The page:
Mark Grayston, head of product marketing at Mitsubishi Electric
The link between the air we breathe and our health and wellbeing is already well documented and understood. There are ongoing calls for a reduction in the amount of traffic around schools as it can be harmful for children, more cities are developing low-emission zones to reduce air pollution, and an increasing number of people are investing in electric vehicles.
In contrast, the quality of air within buildings has often been overlooked, and given far less scrutiny. The concept of Sick Building Syndrome, where people suffer from illnesses or chronic conditions as a result of inadequate cleaning, poor ventilation or building materials that are harmful if breathed in, is not new. However, not enough has been done to date to ensure that the air in the spaces we use most often - offices, homes, shops and restaurants - is up to a high enough standard, and this can have a serious impact on our health. Considering we spend the vast amount of our time indoors – even more so during ongoing lockdowns this year – it is vital that we take a closer look at our IAQ going forwards.
We spend around 92% of our lives indoors. As a result, most of the air we breathe is from within our homes and offices. If this air is of poor quality, filled with harmful chemicals or pollutants, it can pose serious health risks. With the level of pollutants in office buildings reaching up to 2-5 times higher indoors than outdoors, we must take IAQ seriously.
This situation is worsening due to growing urbanisation, as the UK’s cities continue to expand as hubs for employment and living. This results in more densely built areas and higher levels of emissions from the transport needed to propel these growing populations around.
The need to grow and maintain these cities has also led to us being surrounded by harmful chemicals. Volatile Organic Compounds (VOCs) are everywhere; from the fabric of our offices – due to the materials used to build the actual space – to the furniture in our homes and the clothes we wear. This is in addition to the cleaning products used to sanitise workstations, restaurants or shops at the end of the day.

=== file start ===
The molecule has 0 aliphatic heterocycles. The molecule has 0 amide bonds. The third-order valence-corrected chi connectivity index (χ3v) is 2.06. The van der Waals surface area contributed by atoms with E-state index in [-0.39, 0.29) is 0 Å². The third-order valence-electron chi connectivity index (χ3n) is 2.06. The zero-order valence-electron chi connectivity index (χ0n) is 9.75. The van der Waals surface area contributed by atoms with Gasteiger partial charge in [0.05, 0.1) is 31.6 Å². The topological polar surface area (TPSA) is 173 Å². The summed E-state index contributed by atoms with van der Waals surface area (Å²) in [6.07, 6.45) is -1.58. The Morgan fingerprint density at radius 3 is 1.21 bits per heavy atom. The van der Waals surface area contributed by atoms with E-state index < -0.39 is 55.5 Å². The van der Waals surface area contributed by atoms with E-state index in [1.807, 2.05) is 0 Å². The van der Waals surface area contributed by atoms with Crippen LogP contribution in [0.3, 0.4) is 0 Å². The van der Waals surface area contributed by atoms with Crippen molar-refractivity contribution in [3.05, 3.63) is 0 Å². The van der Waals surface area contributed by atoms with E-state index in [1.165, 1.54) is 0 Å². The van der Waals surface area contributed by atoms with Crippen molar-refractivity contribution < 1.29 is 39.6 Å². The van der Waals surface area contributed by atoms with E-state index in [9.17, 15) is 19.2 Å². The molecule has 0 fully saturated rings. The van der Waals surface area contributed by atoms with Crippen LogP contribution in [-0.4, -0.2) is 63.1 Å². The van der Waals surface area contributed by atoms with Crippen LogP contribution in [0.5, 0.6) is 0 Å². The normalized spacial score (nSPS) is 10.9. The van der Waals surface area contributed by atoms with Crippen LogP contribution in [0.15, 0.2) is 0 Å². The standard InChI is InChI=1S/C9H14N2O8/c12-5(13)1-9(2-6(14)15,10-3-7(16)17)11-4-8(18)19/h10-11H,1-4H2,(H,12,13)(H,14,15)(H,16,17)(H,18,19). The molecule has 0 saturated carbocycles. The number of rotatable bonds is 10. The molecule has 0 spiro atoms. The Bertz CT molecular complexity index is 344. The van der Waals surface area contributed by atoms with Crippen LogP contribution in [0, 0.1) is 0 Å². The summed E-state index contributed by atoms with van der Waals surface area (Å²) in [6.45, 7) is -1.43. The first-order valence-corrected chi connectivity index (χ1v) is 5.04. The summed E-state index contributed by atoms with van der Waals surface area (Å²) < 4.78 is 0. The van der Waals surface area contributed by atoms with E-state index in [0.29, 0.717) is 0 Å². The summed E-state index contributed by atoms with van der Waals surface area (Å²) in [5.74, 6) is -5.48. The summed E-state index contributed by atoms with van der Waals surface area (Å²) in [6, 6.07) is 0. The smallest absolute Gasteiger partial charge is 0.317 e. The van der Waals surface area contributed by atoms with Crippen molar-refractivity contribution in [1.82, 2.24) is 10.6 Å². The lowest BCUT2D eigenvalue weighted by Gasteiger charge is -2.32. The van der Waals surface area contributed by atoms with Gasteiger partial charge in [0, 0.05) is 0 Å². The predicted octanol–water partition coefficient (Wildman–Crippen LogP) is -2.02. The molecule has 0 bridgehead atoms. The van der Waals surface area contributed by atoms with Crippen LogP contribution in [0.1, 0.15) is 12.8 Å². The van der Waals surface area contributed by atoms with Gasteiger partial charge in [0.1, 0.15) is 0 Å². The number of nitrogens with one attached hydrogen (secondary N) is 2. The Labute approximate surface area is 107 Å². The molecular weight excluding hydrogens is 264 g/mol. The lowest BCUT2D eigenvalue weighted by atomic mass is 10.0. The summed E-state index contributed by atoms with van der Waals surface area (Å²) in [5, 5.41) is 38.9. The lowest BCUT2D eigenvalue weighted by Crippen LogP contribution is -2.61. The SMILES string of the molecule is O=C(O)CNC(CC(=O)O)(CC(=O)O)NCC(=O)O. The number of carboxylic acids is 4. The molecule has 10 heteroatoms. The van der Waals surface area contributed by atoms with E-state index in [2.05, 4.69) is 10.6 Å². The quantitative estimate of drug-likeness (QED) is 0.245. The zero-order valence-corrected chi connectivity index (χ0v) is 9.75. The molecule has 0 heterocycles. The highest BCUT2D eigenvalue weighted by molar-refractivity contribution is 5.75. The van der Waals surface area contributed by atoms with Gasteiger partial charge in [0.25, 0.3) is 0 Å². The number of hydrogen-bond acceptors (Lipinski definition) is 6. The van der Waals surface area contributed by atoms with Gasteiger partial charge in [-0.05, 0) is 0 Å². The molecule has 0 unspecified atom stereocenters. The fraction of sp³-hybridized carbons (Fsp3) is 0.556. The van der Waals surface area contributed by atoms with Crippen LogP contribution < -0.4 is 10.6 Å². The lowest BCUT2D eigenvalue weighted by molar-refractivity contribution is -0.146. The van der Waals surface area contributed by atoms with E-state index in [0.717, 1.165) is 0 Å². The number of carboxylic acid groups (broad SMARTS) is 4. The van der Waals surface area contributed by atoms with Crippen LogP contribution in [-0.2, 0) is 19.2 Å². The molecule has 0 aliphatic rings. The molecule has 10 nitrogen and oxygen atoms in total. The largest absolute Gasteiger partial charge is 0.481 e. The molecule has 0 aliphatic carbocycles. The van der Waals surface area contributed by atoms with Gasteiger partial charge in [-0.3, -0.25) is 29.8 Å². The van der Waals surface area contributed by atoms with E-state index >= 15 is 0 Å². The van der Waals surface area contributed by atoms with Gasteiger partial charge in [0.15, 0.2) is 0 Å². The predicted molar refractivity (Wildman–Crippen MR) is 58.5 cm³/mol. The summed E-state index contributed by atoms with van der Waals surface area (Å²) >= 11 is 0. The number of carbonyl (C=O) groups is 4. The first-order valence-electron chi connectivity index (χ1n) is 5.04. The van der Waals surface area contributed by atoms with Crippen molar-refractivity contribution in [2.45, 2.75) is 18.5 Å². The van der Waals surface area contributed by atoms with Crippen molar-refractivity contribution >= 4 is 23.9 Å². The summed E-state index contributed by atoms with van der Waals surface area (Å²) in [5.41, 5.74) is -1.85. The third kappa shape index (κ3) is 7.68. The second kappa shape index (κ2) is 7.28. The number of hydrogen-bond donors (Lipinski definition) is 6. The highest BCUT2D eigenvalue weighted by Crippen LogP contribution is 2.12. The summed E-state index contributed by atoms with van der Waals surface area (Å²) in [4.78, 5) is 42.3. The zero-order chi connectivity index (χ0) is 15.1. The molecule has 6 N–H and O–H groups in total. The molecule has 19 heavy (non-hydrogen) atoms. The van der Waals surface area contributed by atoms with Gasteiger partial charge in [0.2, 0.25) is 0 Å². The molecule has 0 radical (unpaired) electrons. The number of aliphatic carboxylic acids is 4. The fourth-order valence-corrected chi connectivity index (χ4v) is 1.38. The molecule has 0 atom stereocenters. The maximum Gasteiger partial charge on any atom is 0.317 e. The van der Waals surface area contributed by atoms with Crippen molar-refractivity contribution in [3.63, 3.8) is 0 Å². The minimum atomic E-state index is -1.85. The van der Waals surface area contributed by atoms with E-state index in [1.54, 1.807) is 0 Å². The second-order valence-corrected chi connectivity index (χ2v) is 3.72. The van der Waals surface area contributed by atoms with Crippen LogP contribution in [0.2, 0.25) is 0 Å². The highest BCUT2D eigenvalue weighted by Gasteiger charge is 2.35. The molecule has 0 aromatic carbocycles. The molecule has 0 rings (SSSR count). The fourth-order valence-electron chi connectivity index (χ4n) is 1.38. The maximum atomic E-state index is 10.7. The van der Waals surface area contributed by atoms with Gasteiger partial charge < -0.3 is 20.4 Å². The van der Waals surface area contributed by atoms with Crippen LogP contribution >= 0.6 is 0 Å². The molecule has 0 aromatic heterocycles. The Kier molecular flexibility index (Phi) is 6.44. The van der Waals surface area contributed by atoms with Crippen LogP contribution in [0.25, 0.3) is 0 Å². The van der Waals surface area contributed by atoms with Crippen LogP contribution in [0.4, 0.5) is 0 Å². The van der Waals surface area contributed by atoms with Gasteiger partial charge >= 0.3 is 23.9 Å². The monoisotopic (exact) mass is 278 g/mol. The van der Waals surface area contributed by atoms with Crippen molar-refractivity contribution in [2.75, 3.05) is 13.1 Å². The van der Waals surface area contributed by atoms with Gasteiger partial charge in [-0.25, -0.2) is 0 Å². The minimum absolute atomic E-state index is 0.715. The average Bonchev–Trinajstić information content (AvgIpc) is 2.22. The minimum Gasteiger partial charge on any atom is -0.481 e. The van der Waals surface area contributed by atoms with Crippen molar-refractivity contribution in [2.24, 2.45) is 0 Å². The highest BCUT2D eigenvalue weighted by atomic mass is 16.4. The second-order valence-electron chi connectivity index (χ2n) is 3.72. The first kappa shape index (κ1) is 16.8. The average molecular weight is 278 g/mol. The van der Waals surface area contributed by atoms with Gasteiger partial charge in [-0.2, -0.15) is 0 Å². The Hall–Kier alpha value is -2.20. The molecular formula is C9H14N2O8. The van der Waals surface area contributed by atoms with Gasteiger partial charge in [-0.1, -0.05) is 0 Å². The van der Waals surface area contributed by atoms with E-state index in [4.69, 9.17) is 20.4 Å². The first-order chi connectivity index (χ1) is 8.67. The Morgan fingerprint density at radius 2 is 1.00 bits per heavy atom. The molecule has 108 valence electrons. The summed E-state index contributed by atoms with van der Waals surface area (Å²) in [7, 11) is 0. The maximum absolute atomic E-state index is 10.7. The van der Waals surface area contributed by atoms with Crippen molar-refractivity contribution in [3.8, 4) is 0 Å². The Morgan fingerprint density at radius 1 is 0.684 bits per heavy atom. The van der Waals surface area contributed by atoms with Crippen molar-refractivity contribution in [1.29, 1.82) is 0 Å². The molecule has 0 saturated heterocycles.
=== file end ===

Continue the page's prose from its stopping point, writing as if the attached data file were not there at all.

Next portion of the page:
Looking at this alongside the host of new building regulations that require greater air tightness in buildings, it is clear that there is a compelling case for improving the quality of air in the spaces we occupy.
In short, the key to maintaining good IAQ is removing polluted air from a building and replacing it with fresh, filtered air. It sounds like a simple process, but without the right kind of guidance, this is often overlooked.
Mechanical ventilation with heat recovery (MVHR) can transfer an average of 80% of the energy, or more, from outgoing stale air to heat incoming fresh air, which means less energy is required to heat the building compared to non-heat recovering ventilation systems. When paired with a BMS, this can also be used to regulate air flow throughout an entire building.
Mechanical ventilation also delivers a slow but constant movement of air throughout the building, unlike natural ventilation, which delivers uncontrolled air supply.
Any air flow management should also be looked at alongside a system of sensors, designed to pick up on fluctuating in-building environmental conditions and thereby improve air quality. These are especially useful as a built environment can change, and conditions and requirements within buildings can evolve.
There are already measures in place to calculate air quality outdoors around the world, such as the US Air Quality Index which ranks air quality from Good to Hazardous and is regulated by the Clean Air Act – but these measures focus on external air quality, and there is currently limited guidance around the impact of indoor air quality specifically.
In addition to providing builders, installers and the public with a better understanding of why IAQ is so important and how to improve it, there are now calls for an official index to monitor it. In the UK, IAQUK has developed a IAQ Rating Index which ranks IAQ from Excellent to Inadequate and is calling for the introduction of a standard, but it is not currently a recognised index. With a set standard to assess and rank the quality of air, offices, hotels, restaurants and other spaces, it will be possible to assure occupants that they are in a safe environment, and empower them to make informed choices about the air they choose to breathe.